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Imaging contrast agent concentration and extracellular volume fraction in the right ventricle


Globally increased myocardial extracellular volume fraction (ECVF) has been associated with diffuse myocardial fibrosis. ECVF can be estimated using blood and tissue concentrations of gadolinium contrast agent, [Gd], which are calculated using baseline and post-contrast T1 values [1]. To date, T1 quantification has been limited to the left ventricle (LV) with moderate spatial resolution (~2 mm) and long imaging windows (>200 ms) to accommodate breath-hold acquisitions. These methods have insufficient spatial resolution to image the relatively thin-walled right ventricle (RV). A new cine-imaging approach for the measurement of contrast agent concentration and ECVF using saturation-recovery preparation is evaluated in the LV and RV.


A saturation-recovery gated-segmented cine SSFP sequence, similar to the multi-contrast late enhancement imaging method [2], provides a short acquisition window (< 50 ms) enabling end-systolic imaging and higher spatial resolution (~1 mm). Bloch equation simulations of the sequence were used to generate a look-up table to relate the measured ratio of post- to pre-contrast image intensity to the tissue concentration of contrast agent (CLAIR - Contrast Level Assessment using Intensity Ratios). Short axis images were acquired in 9 subjects from an ongoing study of heart failure (Alberta HEART), with contrast-enhanced images at 15 min post 0.15mmol/kg Gadovist. Typical CLAIR pulse sequence parameters: FOV=300mm, 256 matrix, 8 mm slice, flip angle=73°, TE=1.66ms, TR=3.32ms, VPS=14, TI=300ms. Average LV [Gd] in subjects was compared to values obtained using a saturation-recovery SSFP T1-mapping sequence [3] calculated using [Gd] = ΔR1/r (ΔR1 = change in 1/T1 with contrast, r = relaxivity). For both methods ECVF = (1-Hct)*[Gd]Tissue/[Gd]Blood, with [Gd]Blood obtained via the T1 mapping sequence and an assumed Hct of 0.4. Data are presented as mean±SD and differences compared with the two-tailed paired Student’s t-test.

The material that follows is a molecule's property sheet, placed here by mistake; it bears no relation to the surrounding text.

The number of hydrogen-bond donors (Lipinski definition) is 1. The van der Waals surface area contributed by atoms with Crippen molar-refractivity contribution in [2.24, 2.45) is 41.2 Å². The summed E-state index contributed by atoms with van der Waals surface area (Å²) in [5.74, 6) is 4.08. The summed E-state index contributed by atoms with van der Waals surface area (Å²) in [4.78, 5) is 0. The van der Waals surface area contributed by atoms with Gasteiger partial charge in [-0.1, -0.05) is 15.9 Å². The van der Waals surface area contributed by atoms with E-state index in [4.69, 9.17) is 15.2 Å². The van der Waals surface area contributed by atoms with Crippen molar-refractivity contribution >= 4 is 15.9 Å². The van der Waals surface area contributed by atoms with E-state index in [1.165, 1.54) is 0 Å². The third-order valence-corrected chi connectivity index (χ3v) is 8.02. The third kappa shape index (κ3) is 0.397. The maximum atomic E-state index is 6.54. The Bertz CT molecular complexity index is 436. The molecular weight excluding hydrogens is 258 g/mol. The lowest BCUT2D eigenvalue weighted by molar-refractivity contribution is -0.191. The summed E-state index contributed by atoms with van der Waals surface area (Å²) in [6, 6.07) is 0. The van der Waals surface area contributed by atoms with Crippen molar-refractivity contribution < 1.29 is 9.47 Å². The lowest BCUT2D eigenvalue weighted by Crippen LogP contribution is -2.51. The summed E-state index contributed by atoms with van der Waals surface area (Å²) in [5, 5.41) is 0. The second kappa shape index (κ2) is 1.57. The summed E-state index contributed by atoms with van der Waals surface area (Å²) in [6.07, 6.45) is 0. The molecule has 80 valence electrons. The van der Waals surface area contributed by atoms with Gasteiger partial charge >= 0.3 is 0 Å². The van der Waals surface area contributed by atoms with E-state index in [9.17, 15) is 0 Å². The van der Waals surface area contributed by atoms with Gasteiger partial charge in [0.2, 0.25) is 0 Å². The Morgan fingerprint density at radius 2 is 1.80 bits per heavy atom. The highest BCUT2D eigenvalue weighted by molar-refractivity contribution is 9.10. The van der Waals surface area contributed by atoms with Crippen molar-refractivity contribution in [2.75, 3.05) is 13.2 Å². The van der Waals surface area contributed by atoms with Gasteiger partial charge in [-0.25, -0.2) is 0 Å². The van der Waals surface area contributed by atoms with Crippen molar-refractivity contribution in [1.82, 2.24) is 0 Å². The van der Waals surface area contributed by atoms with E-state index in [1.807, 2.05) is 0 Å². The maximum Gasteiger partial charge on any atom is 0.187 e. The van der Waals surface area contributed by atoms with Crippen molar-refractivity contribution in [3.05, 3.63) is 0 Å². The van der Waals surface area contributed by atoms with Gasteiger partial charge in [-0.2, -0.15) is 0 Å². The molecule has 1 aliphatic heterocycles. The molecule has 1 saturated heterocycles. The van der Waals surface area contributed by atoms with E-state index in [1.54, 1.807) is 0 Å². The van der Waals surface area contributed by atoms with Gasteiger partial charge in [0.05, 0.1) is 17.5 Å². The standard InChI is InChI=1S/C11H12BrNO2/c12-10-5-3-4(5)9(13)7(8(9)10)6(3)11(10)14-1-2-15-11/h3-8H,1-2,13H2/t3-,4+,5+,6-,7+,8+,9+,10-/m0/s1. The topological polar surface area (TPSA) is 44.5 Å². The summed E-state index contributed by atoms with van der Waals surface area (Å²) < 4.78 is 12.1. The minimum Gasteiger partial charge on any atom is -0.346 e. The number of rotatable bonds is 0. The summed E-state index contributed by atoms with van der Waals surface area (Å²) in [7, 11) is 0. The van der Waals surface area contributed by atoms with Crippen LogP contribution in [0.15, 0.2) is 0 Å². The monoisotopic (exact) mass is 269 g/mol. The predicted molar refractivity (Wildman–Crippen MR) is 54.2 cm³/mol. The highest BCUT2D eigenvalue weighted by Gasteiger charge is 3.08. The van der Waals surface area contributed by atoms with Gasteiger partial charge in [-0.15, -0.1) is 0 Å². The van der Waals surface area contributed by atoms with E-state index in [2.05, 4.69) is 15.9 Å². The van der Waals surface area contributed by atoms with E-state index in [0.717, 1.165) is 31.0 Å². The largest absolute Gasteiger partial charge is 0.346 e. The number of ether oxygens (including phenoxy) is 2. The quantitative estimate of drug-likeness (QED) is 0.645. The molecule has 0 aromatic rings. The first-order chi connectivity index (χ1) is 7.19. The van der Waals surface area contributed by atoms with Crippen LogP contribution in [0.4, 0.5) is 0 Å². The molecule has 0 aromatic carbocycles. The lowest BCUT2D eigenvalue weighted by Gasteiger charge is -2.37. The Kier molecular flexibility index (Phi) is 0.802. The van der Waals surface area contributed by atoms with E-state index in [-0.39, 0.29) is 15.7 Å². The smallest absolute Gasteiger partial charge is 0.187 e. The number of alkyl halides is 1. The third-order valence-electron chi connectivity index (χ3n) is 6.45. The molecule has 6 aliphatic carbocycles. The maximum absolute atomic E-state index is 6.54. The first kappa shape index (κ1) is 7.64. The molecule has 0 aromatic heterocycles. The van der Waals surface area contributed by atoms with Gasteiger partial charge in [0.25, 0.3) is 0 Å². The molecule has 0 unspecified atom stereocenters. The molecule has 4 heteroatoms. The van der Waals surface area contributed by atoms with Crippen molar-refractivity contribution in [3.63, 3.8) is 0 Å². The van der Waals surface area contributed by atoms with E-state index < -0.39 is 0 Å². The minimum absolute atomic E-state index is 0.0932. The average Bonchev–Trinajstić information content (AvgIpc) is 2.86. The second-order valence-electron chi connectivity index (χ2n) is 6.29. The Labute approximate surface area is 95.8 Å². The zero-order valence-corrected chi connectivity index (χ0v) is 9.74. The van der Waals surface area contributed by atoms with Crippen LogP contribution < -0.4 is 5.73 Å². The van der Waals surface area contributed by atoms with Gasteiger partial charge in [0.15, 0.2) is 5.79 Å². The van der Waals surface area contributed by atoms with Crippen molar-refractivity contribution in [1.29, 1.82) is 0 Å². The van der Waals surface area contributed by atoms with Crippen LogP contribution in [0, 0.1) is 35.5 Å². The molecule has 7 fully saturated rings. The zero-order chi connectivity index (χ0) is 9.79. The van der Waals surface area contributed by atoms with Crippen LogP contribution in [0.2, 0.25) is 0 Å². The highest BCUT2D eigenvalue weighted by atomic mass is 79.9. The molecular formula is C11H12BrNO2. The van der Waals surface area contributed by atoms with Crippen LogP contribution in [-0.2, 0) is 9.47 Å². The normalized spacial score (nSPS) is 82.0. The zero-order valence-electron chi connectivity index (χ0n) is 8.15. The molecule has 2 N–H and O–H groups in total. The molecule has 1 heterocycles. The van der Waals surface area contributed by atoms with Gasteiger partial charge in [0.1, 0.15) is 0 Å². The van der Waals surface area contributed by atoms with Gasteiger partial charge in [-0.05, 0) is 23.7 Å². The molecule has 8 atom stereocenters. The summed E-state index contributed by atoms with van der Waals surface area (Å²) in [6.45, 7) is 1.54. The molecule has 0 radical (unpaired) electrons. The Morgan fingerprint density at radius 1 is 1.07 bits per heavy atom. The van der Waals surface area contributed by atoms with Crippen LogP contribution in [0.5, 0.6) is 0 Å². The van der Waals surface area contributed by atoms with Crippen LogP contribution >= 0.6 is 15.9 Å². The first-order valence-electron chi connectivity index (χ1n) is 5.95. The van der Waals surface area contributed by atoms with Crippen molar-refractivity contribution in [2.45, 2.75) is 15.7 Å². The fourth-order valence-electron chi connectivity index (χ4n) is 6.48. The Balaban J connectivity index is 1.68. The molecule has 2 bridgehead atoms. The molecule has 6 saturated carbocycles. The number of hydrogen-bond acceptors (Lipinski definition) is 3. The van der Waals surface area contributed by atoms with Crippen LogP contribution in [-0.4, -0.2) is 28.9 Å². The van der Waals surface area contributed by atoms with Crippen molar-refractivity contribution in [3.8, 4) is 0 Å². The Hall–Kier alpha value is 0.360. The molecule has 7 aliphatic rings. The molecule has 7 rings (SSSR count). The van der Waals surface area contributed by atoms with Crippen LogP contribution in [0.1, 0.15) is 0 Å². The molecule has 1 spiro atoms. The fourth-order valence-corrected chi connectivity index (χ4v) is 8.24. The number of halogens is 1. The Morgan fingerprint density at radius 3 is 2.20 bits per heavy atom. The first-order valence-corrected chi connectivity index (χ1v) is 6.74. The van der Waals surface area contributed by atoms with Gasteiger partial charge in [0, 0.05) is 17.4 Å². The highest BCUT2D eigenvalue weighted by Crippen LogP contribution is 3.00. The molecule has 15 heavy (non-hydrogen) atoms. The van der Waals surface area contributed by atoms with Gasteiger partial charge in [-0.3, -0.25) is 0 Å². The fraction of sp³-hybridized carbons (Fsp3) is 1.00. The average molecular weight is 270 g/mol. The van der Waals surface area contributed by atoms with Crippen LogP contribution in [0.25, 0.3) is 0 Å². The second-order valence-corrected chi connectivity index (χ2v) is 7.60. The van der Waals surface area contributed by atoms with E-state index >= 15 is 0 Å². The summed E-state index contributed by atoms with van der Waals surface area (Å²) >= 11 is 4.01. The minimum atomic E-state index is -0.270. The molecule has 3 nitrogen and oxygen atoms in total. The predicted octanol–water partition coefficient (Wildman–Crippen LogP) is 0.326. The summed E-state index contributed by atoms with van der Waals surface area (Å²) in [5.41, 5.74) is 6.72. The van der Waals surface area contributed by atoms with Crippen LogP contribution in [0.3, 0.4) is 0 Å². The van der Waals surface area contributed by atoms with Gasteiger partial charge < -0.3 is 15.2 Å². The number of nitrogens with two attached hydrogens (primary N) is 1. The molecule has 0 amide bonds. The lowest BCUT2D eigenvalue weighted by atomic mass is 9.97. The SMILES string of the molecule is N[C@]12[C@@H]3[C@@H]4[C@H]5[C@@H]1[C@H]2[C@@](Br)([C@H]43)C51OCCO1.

Subject age was 60.7±14.3yrs, with 5 males. Images from an individual using CLAIR (end-systole) and conventional T1-mapping (end-diastole) are shown in Fig. 1. LV [Gd] is not statistically different between CLAIR and T1 mapping (0.188±0.042 vs. 0.198±0.029 mM, p=0.151) and is significantly correlated between methods (p<0.01) (Fig. 2 left). LV ECVF is not statistically different between CLAIR and T1 mapping (0.216±0.027 vs. 0.231±0.027, p=0.120) with negligible bias (Fig. 2 right) between the two methods. CLAIR RV [Gd] (0.212±0.066 mM) and ECVF (0.245±0.054) were not statistically different from LV values (p=0.134 and p=0.093).

Figure 1
figure 1

CLAIR image (left) at end-systole (1.17 mm resolution, 46 ms temporal resolution) and conventional T1-mapping image at end-diastole (right) (1.88 mm resolution, 225 ms temporal resolution) from the same subject (15 minutes post contrast).

Figure 2
figure 2

Comparison of CLAIR and conventional T1-mapping methods: LV contrast concentration (left) and Bland-Altman plot of extracellular volume fraction (right).


CLAIR yields similar LV myocardial contrast concentration and ECVF in the LV to T1-mapping and provides sufficient temporal and spatial resolution for end-systolic RV imaging.



Alberta HEART Team Grant.


  1. Donahue : Magn Reson Med. 34 (3): 423-32.

  2. Connelly : JMRI. 30: 771-7.

  3. Chow : J Cardiov Magn Reson. 13 (Suppl1): P31-

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Pagano, J.J., Chow, K., Paterson, I. et al. Imaging contrast agent concentration and extracellular volume fraction in the right ventricle. J Cardiovasc Magn Reson 14 (Suppl 1), O109 (2012).

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